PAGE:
What else could Metrolinx do with its PRESTO cards?
It was a long time coming, but the TTC last month signed off on PRESTO, provincial transit agency Metronlix's contactless payment card system, with a promise to have readers in every bus, streetcar, and subway station in time for 2016. The card, which holds a balance uploaded from a credit or debit card, is also compatible with other regional transit services, including GO, making it easier than ever to pay a fare in the GTA.
The scope of a widely adopted instant payment system could potentially be very broad. What service in Toronto couldn't be made better with a quick way to pay? According to Robert Hollis, the managing director and VP of PRESTO, it would actually be very easy to hook up readers to BIXI bike stations and Green P municipal parking meters.
"From a technology point of view, that's the easy part," says Hollis, "you can get a proximity reader on a number of devices so the ability to tap a card is really about having the equipment — the bigger challenge is how you're going to manage the payments in the back end."
The main hurdles to expanding PRESTO beyond transit are federal rules that govern all forms of currency within Canada. "If you're setting up an e-purse payment system you have to follow Canadian Payment Association rules," continues Hollis. The CPA oversees all electronic payments from ATM debit card withdrawals to a credit card pre-authorizations. A total of $179.4 billion of transactions were processed under their stewardship in 2011.
"Our focus is on transit we're still rolling out across Ontario...so our resources will be focused on what we believe is our prime objective. Once we have cards in people's hands I think it says to us 'what other things could we do with that card'...we have been looking since day one for opportunities to expand our card, it's just not the highest priority for us right now."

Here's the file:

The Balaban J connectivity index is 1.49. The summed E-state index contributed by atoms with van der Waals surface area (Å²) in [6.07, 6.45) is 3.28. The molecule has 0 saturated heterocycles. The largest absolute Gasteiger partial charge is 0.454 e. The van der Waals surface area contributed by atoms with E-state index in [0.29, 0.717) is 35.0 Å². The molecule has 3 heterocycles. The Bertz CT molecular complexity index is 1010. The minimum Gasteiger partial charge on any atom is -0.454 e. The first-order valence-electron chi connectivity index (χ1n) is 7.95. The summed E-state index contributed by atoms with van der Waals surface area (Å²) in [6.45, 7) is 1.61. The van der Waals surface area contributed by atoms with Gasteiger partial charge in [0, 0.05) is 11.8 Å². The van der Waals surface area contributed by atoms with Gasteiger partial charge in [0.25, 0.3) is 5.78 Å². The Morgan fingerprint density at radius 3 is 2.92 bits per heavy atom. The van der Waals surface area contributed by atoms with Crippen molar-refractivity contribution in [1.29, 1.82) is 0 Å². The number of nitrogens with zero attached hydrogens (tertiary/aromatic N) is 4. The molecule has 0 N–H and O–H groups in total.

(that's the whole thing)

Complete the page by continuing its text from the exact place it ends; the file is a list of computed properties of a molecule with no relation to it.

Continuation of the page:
A focus on transit doesn't rule out BIXI, taxi companies, parking lots, and ferries adopting PRESTO. I would argue Metrolinx's next move after getting the TTC up and running should be to go to these companies and work out a way of making contactless payment seamless across all forms of transit in Toronto. Paying for a coffee and a newspaper, as one can in New Zealand with the Snapper card, might be a long way off but there's no reason why renting a bike or hopping over to the Islands can't be as simple as waving a card.
Adding other businesses such as Tim Hortons or Gateway Newstands, the company contracted to operate convenience stores and bakeries within the subway system, to its roster at a later date could be a nice sweetener for its users.
Kevin McLaughlin, president of Autoshare, says his company approached Metrolinx about using PRESTO cards as a form of ID for customers collecting a vehicle. He says so far the reception has been decidedly lukewarm even though he believes his company falls under the umbrella of "transit," Hollis' focus.
"We want to work with PRESTO," he says, "I don't want to be negative towards them because I'm not, [but] sometimes it's unfortunate when we see folks in Montreal who basically get a greener light to start talking about these ideas and yet meanwhile we're ready to go."
"It just seems like in this day and age when government is struggling with transit and you've got this huge opportunity you should be looking at other cities to see what they're doing with [fare cards]. It's almost a scandal that we're not doing something with it."
That said, Autoshare is likely to go ahead with PRESTO integration with or without Metrolinx. The readers the company is installing its cars will authorize pick-ups using a unique ID number stored on each card without debiting the balance. McLaughlin also hopes to accept similar contactless cards from Montreal's transit system.
Metrolinx released a statement in response:
"PRESTO has spoken previously with Autoshare. They are aware of our mandate, and while we understand the potential for expanding partnerships in the future, today our focus is to integrate transit - and we are doing that."
What are your thoughts? Is Metrolinx right to stick to traditional transit systems or should it be working with companies like Autoshare and BIXI to develop additional uses for its cards?
Chris Bateman is a staff writer at blogTO. Follow him on Twitter at @chrisbateman.
Images: Derek Flack/blogTO and Metrolinx.
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